Those who are determined to overcome the world are not the people of history
I’ve just been reading about the ‘Gnostics’ whose heyday was in the second century of the common era; A time in the early Christian church when the lines between heresy and orthodoxy hadn’t yet been drawn.
Valentinus, regarded as one of the greatest Gnostic teachers, almost became pope in the 140’s.
The Gnostics stressed the importance of gnosis (knowledge); Direct personal, inner knowledge of ‘God’, rather than dogma.
They were in the main, anti-authoritarian and anti-hierarchical, taking it in turns to officiate during services. they also regarded women as the equal of men and had female priests. Others who did not enjoy the status of first-class citizen, such as the poor and outcast, were also welcomed.
The Gnostics posited the existence of two gods, the incompetent, arrogant and capricious ‘creator’ God of the Old Testament who they named ‘the Demiurge,’ and the true God who exists beyond all created matter and is essentially unknowable.
The Gnostics knew of the jealous god as Yaldabaoth. He is described as ‘the lion-faced’ and of a fiery nature. In the words of Moses, “the Lord our God is a burning and consuming fire,”
He is the demiurge, powerful enough to mimic the creative processes of the ‘superior Aeons’. He creates a whole host of other ‘Archons’, each of whom share his own basically deficient character, and creates a world for them to inhabit. It is fashioned out of darkness, but animated by light stolen from ‘Sophia’. The result is a world that is neither “light nor dark” but is instead “dim”. In his arrogance and ignorance, Yaldabaoth declares himself the sole and jealous God of this realm. He is also the maker of man, but as the ray of light from above enters the body of man and gives him a soul, Yaldabaoth is filled with envy; he tries to limit man’s knowledge by forbidding him the fruit of knowledge.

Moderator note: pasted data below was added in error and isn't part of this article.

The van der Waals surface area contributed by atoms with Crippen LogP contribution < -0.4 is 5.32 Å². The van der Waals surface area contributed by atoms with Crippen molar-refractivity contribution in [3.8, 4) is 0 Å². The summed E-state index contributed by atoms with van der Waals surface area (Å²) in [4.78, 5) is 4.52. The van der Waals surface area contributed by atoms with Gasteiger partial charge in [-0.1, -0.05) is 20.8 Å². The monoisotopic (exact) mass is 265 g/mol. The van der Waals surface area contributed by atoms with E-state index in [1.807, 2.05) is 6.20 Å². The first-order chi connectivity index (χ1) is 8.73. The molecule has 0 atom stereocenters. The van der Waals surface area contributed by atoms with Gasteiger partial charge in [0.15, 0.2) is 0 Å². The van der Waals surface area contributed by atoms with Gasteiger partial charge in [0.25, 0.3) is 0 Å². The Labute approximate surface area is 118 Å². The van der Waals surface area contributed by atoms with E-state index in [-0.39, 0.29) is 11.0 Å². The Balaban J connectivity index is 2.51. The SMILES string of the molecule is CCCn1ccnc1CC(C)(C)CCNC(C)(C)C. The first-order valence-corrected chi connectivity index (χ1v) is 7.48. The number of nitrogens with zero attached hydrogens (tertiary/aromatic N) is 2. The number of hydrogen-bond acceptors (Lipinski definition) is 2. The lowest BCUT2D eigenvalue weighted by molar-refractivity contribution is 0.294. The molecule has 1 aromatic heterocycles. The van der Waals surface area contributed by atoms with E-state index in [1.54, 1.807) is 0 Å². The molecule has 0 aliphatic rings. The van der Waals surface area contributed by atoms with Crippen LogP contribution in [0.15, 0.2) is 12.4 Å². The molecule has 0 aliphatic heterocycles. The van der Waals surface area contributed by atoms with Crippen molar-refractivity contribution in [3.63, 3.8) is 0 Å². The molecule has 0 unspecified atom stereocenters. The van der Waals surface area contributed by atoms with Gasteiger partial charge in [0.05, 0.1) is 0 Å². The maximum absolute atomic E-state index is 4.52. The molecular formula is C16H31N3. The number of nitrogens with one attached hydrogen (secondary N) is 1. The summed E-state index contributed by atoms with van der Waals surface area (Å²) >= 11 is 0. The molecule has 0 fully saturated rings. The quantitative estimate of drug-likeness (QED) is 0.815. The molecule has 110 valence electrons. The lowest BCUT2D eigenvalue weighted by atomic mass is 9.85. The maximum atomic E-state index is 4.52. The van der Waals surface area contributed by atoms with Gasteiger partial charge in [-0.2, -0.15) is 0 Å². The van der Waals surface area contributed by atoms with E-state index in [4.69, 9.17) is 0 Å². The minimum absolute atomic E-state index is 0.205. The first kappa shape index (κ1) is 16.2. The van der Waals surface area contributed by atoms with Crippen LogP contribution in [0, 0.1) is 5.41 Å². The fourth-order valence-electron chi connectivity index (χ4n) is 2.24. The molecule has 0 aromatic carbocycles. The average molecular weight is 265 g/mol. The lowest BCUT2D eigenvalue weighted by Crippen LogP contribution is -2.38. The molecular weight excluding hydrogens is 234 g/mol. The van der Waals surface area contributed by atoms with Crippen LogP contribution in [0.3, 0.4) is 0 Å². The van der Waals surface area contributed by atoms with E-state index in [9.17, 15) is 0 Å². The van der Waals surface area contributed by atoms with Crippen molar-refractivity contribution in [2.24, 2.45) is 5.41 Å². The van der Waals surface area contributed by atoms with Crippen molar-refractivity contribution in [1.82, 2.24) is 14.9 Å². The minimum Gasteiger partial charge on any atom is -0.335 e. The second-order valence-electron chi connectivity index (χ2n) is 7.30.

The angelic name “Ariel” (meaning “the lion of God” in Hebrew) has also been used to refer to the Demiurge.
The Gnostics had a different interpretation of the myth of Eve and the Serpent from the orthodox version we are used to. The Gnostics saw the serpent as the wisest of all creatures, whose urging of Eve to eat of the tree of knowledge does not cause the Fall of mankind, but its awakening. What Adam and Eve gained was ‘gnosis’, which made them aware that the angry deity who banished them from Eden was not the true god.
Furthermore, as Eve was the first human to gain ‘gnosis’, Gnostic texts generally paint her as being superior to Adam. She is described as being the daughter and messenger of Sophia sent to waken her sleeping partner.
(The orthodox interpretation that became our inheritance is that the original state of harmony was shattered. The first couple had their eyes opened to good and evil and became aware of their nakedness, which caused them to feel shame. They were then banished by God and in the first of his fits of Old Testament anger, he also afflicted them with mutual enmity, and tells Eve that childbirth will bring her pain and that she will be subservient to her husband. For his part, Adam is cursed to return to the ground and to earn his keep by the sweat of his brow for all the days of his life!)
As with much Gnostic history, though, the lack of primary sources leaves many groups and individuals rather vague.
As Stephen Hoeller notes:
“The Gnostics… were more concerned with exiting from the terrible stream of history than they were of leaving a record of themselves. Those who are determined to overcome the world are not the people of history; theirs is more likely to be a kind of shadow history or counterhistory, containing a few faint traces of their tenuous and reluctant presence.”